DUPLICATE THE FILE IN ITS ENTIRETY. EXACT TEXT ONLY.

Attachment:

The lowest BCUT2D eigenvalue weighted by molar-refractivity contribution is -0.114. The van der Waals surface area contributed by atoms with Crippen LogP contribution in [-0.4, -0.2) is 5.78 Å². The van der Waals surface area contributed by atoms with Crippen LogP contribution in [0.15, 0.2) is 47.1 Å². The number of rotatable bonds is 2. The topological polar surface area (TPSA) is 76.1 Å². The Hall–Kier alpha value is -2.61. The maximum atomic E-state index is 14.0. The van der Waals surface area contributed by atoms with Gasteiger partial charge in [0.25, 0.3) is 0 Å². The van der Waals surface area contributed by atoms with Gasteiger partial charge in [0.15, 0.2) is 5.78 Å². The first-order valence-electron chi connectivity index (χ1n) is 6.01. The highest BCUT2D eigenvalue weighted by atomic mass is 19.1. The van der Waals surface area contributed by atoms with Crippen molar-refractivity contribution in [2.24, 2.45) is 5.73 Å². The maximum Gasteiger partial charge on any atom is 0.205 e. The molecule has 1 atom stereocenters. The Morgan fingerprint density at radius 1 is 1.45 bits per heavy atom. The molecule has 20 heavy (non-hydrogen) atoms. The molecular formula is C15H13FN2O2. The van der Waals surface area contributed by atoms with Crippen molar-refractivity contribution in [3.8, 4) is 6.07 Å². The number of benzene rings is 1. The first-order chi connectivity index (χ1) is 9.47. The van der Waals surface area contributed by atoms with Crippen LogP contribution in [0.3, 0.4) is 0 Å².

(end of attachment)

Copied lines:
The lowest BCUT2D eigenvalue weighted by molar-refractivity contribution is -0.114. The van der Waals surface area contributed by atoms with Crippen LogP contribution in [-0.4, -0.2) is 5.78 Å². The van der Waals surface area contributed by atoms with Crippen LogP contribution in [0.15, 0.2) is 47.1 Å². The number of rotatable bonds is 2. The topological polar surface area (TPSA) is 76.1 Å². The Hall–Kier alpha value is -2.61. The maximum atomic E-state index is 14.0. The van der Waals surface area contributed by atoms with Gasteiger partial charge in [0.25, 0.3) is 0 Å². The van der Waals surface area contributed by atoms with Gasteiger partial charge in [0.15, 0.2) is 5.78 Å². The first-order valence-electron chi connectivity index (χ1n) is 6.01. The highest BCUT2D eigenvalue weighted by atomic mass is 19.1. The van der Waals surface area contributed by atoms with Crippen molar-refractivity contribution in [2.24, 2.45) is 5.73 Å². The maximum Gasteiger partial charge on any atom is 0.205 e. The molecule has 1 atom stereocenters. The Morgan fingerprint density at radius 1 is 1.45 bits per heavy atom. The molecule has 20 heavy (non-hydrogen) atoms. The molecular formula is C15H13FN2O2. The van der Waals surface area contributed by atoms with Crippen molar-refractivity contribution in [3.8, 4) is 6.07 Å². The number of benzene rings is 1. The first-order chi connectivity index (χ1) is 9.47. The van der Waals surface area contributed by atoms with Crippen LogP contribution in [0.3, 0.4) is 0 Å².